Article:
Debuting at Toronto International Film Festival, Merzak Alloauche’s Reeh Rabany tells of two young terrorists-to-be who meet for the first time ahead of a mission to bomb a petroleum rig. The complex film explores the psychology of the two characters, while reflect on love and death as the two leads struggle to complete the task.
Ahmed Fawzy Saleh’s first feature-length production experiments with its storytelling, blending stylistically between documentary and fiction. Although the film was unpopular with audiences, critics hailed its story of a girl trying to stop her brother from illegal migration. The film received three awards in Cairo International Film Festival: Best Arabic Film, the Jury Award and the Special Jury Award, as well as the UN Youth Fund Award.
The directorial debut of Palestinian filmmaker, Anas Al-Najar, tells the story of a Palestinian prisoner who, after being set free, struggles to assimilate himself back into life on the outside. The film was screened in El Gouna Film Festival and Venice Film Festival, where it was well-received by audiences and critics.
Screened at Berlin Film Festival, Mohamed Bin Attia's Weldi tells the heart-wrenching and delicately-handled story of a mother and father sent into turmoil after their son decides to join ISIS.
Lucien Bourjeily's drama won the Jury Award at the Dubai International Film Festival and tells the story of a family coming together for lunch for the first time in two years as family conflicts and old grudges resurface.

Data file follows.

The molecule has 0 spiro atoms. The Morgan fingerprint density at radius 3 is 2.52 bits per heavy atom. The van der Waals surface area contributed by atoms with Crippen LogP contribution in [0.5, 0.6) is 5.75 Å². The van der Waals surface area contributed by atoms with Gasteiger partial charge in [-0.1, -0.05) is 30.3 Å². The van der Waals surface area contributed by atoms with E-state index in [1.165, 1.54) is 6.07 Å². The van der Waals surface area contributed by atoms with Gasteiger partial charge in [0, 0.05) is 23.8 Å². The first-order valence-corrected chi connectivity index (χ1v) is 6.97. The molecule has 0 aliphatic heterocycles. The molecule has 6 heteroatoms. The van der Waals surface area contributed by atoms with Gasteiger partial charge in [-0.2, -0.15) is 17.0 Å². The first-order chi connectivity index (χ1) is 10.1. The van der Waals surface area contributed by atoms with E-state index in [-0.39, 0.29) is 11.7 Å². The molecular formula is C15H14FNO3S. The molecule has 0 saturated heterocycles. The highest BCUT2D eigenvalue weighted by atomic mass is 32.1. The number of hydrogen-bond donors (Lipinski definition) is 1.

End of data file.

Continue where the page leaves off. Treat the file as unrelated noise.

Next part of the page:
The only animation on the list comes in the form of El-Borg; a unique piece of filmmaking that follows the story of a young girl who leaves a Beirut-based refugee camp in search of a hopeful return home after receiving the key to her grandfather's house.
There aren't many horror films that come out of the Middle East, but Tunisian flick, Dachra, made quite the splash at Cairo International Film Festival and Venice Film Festival. The film follows three people filming a woman in a mental hospital - and it's hard not to explain more than that without giving anything away, but it does feature a particularly memorably gruesome scene that shows a child eating a live pigeon.
Hailed by critics for its stylistic homage to the works of French New Wave icons, Luis Bunuel and Andre Bresson, Iraqi film, Yara, made an impact at Locarno International Film Festival this year. It tells the story story of a young girl living alone with her grandmother in desolate village, whose residents have all died or left, until a stranger arrives, setting off a romance between the two.
Considered controversial for the way it portrays events of the January 25th revolution, Karim El-Shenawy’s directorial debut is an achievement in cinematography and acting. Starring the likes of Ahmed El-Fishawy, Mohamed Mamdouh, Ahmed Malek, Asma Abou El YaZeed and Ruby among many others, the story tells of the mystery revolving around a young man who died during clashes, as a jaded coroner and journalist come to realise that reports around his death aren't what they seem.
Marouan Omara and Johanna Domke’s dreamy documentary explores an abandoned Sharm El-Sheikh resort and the dreams of its workers and employees. The documentary participated in BFI London, El Gouna Film Festival, Cairo Film Festival, Bergen, Chicago, Karlovy Vary and Dok Leipzig and paints a moving picture of those effected most by Egypt's dwindled tourism.
The only short film on the list comes in the form of post-WWII-set Hayden, which tells of an expat hosting party to announce to friends that she has cancer. The Ammar Galal-directed piece premiered at London BFI.
This article was originally published on our sister site ElFasla.)